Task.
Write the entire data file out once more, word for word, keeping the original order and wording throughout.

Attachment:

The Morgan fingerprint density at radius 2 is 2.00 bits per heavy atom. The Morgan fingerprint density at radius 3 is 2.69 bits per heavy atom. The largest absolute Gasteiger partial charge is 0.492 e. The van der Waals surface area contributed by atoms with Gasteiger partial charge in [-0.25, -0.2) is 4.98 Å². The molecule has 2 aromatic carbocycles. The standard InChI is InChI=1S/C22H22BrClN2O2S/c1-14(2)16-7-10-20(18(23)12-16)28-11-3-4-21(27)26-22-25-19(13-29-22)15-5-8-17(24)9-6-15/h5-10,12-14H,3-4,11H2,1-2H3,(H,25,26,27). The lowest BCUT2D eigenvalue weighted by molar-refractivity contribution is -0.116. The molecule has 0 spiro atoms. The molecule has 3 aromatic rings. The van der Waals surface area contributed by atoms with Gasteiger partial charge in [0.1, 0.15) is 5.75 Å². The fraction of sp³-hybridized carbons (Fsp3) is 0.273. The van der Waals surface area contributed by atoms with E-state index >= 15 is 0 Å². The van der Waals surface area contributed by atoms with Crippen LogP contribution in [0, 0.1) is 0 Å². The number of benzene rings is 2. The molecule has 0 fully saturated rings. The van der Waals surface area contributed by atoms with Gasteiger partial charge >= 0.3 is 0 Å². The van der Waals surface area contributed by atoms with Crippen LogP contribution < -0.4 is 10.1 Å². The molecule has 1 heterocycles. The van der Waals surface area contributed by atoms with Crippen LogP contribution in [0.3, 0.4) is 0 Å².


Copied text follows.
The Morgan fingerprint density at radius 2 is 2.00 bits per heavy atom. The Morgan fingerprint density at radius 3 is 2.69 bits per heavy atom. The largest absolute Gasteiger partial charge is 0.492 e. The van der Waals surface area contributed by atoms with Gasteiger partial charge in [-0.25, -0.2) is 4.98 Å². The molecule has 2 aromatic carbocycles. The standard InChI is InChI=1S/C22H22BrClN2O2S/c1-14(2)16-7-10-20(18(23)12-16)28-11-3-4-21(27)26-22-25-19(13-29-22)15-5-8-17(24)9-6-15/h5-10,12-14H,3-4,11H2,1-2H3,(H,25,26,27). The lowest BCUT2D eigenvalue weighted by molar-refractivity contribution is -0.116. The molecule has 0 spiro atoms. The molecule has 3 aromatic rings. The van der Waals surface area contributed by atoms with Gasteiger partial charge in [0.1, 0.15) is 5.75 Å². The fraction of sp³-hybridized carbons (Fsp3) is 0.273. The van der Waals surface area contributed by atoms with E-state index >= 15 is 0 Å². The van der Waals surface area contributed by atoms with Crippen LogP contribution in [0, 0.1) is 0 Å². The number of benzene rings is 2. The molecule has 0 fully saturated rings. The van der Waals surface area contributed by atoms with Gasteiger partial charge >= 0.3 is 0 Å². The van der Waals surface area contributed by atoms with Crippen LogP contribution < -0.4 is 10.1 Å². The molecule has 1 heterocycles. The van der Waals surface area contributed by atoms with Crippen LogP contribution in [0.3, 0.4) is 0 Å².